The Union horsemen rode along the edge of the stream a little space,and then plunged into a ford. The water rose to their saddle skirts, butthey preserved their even line and Harry still admired. When all were onhis own shore the golden trumpet sang merrily again, and they turned theheads of their horses southward.

  Harry rode deeper into the ancient wood. They might throw out scouts orskirmishers and he had no mind to be taken. It was his belief that theycame from Romney, where a Northern army had gathered in great force andwould eventually march toward Jackson at Winchester. But whatever theirerrand, here was something for him to watch, and he meant to know whatthey intended.

  The Northern troop, youths also, the average of their age not much morethan twenty, rode briskly along the edge of the little river, which wasa shining one for them, too, as well as Harry. They knew that no enemyin force was near, and they did not suspect that a single horsemanfollowed, keeping in the edge of the woods, his eyes missing nothingthat they did.

  As for themselves, they were in the open now and the brilliant sunshinequickened their blood. Some of them had been at Bull Run, but the stingof that day was going with time. They were now in powerful force at thehead of the great Virginia valleys, and they would sweep down them withsuch impact that nothing could stand before them. The trumpet sang itsmellow triumphant note again, and from across a far range of hills cameits like, a low mellow note, faint, almost an echo, but a certain reply.It was the answer from another troop of their men who rode on a parallelline several miles away.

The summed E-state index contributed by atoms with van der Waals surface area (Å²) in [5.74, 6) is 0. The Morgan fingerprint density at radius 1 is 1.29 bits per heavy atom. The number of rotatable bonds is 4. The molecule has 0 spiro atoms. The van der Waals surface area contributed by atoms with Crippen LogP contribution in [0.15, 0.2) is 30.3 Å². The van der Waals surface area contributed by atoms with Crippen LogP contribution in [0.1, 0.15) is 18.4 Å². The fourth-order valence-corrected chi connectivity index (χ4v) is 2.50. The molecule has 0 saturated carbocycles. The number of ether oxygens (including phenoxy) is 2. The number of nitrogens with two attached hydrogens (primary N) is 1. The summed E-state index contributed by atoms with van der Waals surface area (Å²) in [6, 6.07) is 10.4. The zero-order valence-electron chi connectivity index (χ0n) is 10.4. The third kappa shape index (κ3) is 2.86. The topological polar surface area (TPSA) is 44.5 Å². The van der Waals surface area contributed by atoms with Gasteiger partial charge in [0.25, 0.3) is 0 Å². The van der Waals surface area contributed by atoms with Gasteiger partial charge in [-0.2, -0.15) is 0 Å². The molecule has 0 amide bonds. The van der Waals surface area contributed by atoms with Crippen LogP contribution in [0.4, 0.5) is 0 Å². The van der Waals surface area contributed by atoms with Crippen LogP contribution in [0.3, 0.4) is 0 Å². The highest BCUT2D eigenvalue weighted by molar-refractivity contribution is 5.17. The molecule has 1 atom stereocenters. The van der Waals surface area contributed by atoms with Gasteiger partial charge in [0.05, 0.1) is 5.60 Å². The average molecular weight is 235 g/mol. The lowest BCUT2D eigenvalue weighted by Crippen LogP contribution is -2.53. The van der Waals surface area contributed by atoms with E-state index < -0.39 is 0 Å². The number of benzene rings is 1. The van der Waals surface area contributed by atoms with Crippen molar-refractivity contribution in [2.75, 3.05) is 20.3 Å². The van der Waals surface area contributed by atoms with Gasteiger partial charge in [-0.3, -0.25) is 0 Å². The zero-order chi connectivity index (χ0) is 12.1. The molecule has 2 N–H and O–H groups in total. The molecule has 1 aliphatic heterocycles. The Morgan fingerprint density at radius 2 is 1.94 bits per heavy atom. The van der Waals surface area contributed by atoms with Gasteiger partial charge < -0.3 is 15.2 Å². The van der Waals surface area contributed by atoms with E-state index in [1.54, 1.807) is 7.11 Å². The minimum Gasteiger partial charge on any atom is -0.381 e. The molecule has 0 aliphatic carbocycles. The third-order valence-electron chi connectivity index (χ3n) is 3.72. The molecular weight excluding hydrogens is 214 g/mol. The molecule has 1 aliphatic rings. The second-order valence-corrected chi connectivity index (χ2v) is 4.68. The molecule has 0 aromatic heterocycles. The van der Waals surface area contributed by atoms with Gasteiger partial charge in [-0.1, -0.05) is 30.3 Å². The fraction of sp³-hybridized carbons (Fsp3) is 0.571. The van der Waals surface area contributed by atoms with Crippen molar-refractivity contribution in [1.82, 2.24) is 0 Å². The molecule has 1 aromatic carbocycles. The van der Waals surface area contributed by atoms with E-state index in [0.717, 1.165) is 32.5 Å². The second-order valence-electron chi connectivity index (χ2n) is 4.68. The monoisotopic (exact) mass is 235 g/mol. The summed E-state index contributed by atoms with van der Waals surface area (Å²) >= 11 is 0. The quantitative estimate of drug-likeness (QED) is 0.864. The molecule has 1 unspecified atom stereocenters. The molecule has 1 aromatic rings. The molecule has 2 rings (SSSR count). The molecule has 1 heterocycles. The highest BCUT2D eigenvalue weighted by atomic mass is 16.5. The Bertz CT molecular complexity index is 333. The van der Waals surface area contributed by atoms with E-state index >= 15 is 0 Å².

The lone lad in the edge of the forest heard the distant note also, buthe gave it no heed. His eyes were always for the troop before him. Hehad already learned from Stonewall Jackson that you cannot do two thingsat once, but the one thing that you do you must do with all your might.

  The troop presently left the river and entered the fields from whichthe crops had been reaped long since. When the horsemen came to a fencetwelve men dismounted and threw down enough panels for the others toride through without breaking their formation. Everything was done withorder and precision. Harry could not keep from admiring. It was notoften that he saw so early in the war troops who were drilled sobeautifully, and who marched so well together.